2013

Departmental Prize "Best Dissertation in Near Eastern Archaeology" Department of Archaeology, Durham University, UK.

Seminars, Conference Presentations and Public Lectures

Workshop Organiser:

2020

"The Archaeology of Ritual Workshop: Rethinking ritual practices in sanctuaries and necropoleis of the ancient Mediterranean world". 7th-8th February 2020, Humboldt Universität, Berlin, Germany.

Presentations:

2020

The Offering Table as a Ritual Utensil: an attempt at reconstructing ancient Egyptian funerary ritual and magical practice. The 5th British Egyptology Conference (BEC5), Durham University 1st September-16th October 2020. Hosted by the EES via Zoom.

The Offering Table as a Ritual Utensil: an attempt at reconstructing ancient Egyptian funerary ritual and magical practice. The Archaeology of Ritual Workshop 7th- 8th February, Humboldt Universität, Germany. February 2020. Berlin, Germany.

2019

The Siutian Offering Tables: Reconstructing funerary ritual in the ancient necropolis at Asyut. Terra Incognita: Archaeological Fieldwork in Asyut and Middle Egypt Conference, Topoi-Haus Dahlem at Freie Universität. June 2019. Berlin, Germany.

The Offering Table: The Relationship Between Material and Immaterial in Ancient Egyptian Magical Practice. The 4th Annual Meeting of the Necropolis Research Network, Topoi-Haus Dahlem at Freie Universität. February 2019. Berlin, Germany.

2017

Offering Tables: The Relationship Between Material and Immaterial in Ancient Egyptian Magical Practice. Paper presented at the Annual Birmingham Egyptology Symposium, Birmingham University. February 2017. Birmingham, UK.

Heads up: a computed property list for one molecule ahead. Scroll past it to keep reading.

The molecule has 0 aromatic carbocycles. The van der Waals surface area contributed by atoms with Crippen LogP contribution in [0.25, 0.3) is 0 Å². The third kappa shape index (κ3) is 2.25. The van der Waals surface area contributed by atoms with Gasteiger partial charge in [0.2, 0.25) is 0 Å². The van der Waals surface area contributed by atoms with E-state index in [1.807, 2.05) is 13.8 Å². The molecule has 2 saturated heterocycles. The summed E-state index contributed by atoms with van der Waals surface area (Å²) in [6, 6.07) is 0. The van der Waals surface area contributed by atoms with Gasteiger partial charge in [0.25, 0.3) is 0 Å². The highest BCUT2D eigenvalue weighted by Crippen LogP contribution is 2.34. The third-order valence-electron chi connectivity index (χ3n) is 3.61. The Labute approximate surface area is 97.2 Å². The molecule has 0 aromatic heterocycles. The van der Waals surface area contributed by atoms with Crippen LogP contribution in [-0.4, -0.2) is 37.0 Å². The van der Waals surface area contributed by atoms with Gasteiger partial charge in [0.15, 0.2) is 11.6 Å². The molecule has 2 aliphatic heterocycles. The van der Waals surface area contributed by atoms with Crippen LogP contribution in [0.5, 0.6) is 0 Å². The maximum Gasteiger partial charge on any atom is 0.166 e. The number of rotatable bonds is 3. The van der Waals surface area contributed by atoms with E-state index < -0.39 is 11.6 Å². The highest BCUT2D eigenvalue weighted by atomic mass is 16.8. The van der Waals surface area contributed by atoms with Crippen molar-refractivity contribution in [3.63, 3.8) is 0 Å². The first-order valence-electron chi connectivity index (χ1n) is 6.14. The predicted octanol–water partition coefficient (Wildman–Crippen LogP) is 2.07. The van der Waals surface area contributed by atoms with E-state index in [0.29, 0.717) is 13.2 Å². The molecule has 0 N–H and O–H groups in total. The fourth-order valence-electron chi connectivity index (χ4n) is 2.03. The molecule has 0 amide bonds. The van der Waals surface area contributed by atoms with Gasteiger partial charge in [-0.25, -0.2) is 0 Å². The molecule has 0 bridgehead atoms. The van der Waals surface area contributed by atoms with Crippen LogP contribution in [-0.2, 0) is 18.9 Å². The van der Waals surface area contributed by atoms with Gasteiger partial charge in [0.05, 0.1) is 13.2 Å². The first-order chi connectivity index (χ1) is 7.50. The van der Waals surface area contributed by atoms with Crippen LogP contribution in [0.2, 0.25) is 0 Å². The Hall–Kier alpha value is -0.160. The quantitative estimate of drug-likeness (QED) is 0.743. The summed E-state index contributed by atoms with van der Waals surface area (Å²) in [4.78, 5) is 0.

Lectures:

2018

Interactive Session with Replica Offering Tables. Workshop organized by the North Eastern Ancient Egypt Society, Oriental Museum, Durham University. November 2018. Durham, UK.

Ancient Egyptian Offering Tables as Ritual Landscapes. Masters and PhD Annual Colloquium at the Egyptology Seminar, Freie Universität. June 2018. Berlin, Germany.

2017

Ancient Egyptian Offering Tables as Ritual Landscapes. Sudan and Egypt Study Group (SESG), Department of Archaeology, Durham University. December 2017. Durham, UK.

Offering Tables: The Relationship Between Material and Immaterial in Ancient Egyptian Magical Practice. "Introduction to Ancient Egypt" Lecture Series offered by the North Eastern Ancient Egypt Society (NEAES) and EXPLORE, Commercial Union House. November 2017. Newcastle upon Tyne, UK.

Posters:

2018

Offering Tables as Ritual Landscapes: The Relationship Between Material and Immaterial in Ancient Egyptian Magical Practice. The 4th British Egyptology Conference (BEC4), University of Manchester 7th-9th September 2018. Manchester, UK.

Research interests

  • Ancient Egyptian Magical Practice
  • Religion in Ancient Egypt
  • Material Culture
  • Material Analysis
  • Funerary Landscape
  • Funerary Ritual
  • Funerary Archaeology
  • Archaeology of Ritual
  • Ritual Anthropology
  • Paleopathology

Publications

Journal Article

  • Lundius, E. (2020). Offering Tables as Ritual Landscapes: An anthropological perspective of ancient Egyptian materia magicae. Distant Worlds Journal (4): 78-106.